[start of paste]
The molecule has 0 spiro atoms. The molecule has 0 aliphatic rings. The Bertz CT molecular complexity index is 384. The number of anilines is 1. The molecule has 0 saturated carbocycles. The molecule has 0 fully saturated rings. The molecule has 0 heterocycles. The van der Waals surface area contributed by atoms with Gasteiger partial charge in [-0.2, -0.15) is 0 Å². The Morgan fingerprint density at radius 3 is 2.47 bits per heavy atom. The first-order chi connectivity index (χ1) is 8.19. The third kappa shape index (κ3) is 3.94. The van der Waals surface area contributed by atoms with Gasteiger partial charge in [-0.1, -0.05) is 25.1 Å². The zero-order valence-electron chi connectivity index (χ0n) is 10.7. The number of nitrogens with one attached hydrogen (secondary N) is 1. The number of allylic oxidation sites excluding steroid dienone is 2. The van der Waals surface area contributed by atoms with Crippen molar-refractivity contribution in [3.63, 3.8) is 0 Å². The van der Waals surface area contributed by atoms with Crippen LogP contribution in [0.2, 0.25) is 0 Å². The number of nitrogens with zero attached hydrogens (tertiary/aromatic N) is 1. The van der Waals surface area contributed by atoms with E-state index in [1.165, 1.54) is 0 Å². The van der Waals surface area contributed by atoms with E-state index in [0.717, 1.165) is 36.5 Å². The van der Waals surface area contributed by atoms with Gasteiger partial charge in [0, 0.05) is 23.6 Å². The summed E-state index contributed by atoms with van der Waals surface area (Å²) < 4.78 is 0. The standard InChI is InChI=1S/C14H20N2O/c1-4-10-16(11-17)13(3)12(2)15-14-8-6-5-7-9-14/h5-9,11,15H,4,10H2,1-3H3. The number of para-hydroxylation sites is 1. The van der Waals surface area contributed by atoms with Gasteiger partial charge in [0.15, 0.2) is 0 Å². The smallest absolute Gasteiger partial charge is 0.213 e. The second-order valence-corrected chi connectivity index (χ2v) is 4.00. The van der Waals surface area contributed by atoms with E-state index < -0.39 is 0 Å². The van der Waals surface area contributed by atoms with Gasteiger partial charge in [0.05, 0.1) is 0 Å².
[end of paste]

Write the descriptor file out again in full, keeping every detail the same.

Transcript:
The molecule has 0 spiro atoms. The molecule has 0 aliphatic rings. The Bertz CT molecular complexity index is 384. The number of anilines is 1. The molecule has 0 saturated carbocycles. The molecule has 0 fully saturated rings. The molecule has 0 heterocycles. The van der Waals surface area contributed by atoms with Gasteiger partial charge in [-0.2, -0.15) is 0 Å². The Morgan fingerprint density at radius 3 is 2.47 bits per heavy atom. The first-order chi connectivity index (χ1) is 8.19. The third kappa shape index (κ3) is 3.94. The van der Waals surface area contributed by atoms with Gasteiger partial charge in [-0.1, -0.05) is 25.1 Å². The zero-order valence-electron chi connectivity index (χ0n) is 10.7. The number of nitrogens with one attached hydrogen (secondary N) is 1. The number of allylic oxidation sites excluding steroid dienone is 2. The van der Waals surface area contributed by atoms with Crippen molar-refractivity contribution in [3.63, 3.8) is 0 Å². The van der Waals surface area contributed by atoms with Crippen LogP contribution in [0.2, 0.25) is 0 Å². The number of nitrogens with zero attached hydrogens (tertiary/aromatic N) is 1. The van der Waals surface area contributed by atoms with E-state index in [1.165, 1.54) is 0 Å². The van der Waals surface area contributed by atoms with E-state index in [0.717, 1.165) is 36.5 Å². The van der Waals surface area contributed by atoms with Gasteiger partial charge in [0, 0.05) is 23.6 Å². The summed E-state index contributed by atoms with van der Waals surface area (Å²) < 4.78 is 0. The standard InChI is InChI=1S/C14H20N2O/c1-4-10-16(11-17)13(3)12(2)15-14-8-6-5-7-9-14/h5-9,11,15H,4,10H2,1-3H3. The number of para-hydroxylation sites is 1. The van der Waals surface area contributed by atoms with Gasteiger partial charge in [0.15, 0.2) is 0 Å². The smallest absolute Gasteiger partial charge is 0.213 e. The second-order valence-corrected chi connectivity index (χ2v) is 4.00. The van der Waals surface area contributed by atoms with E-state index < -0.39 is 0 Å². The van der Waals surface area contributed by atoms with Gasteiger partial charge in [0.05, 0.1) is 0 Å².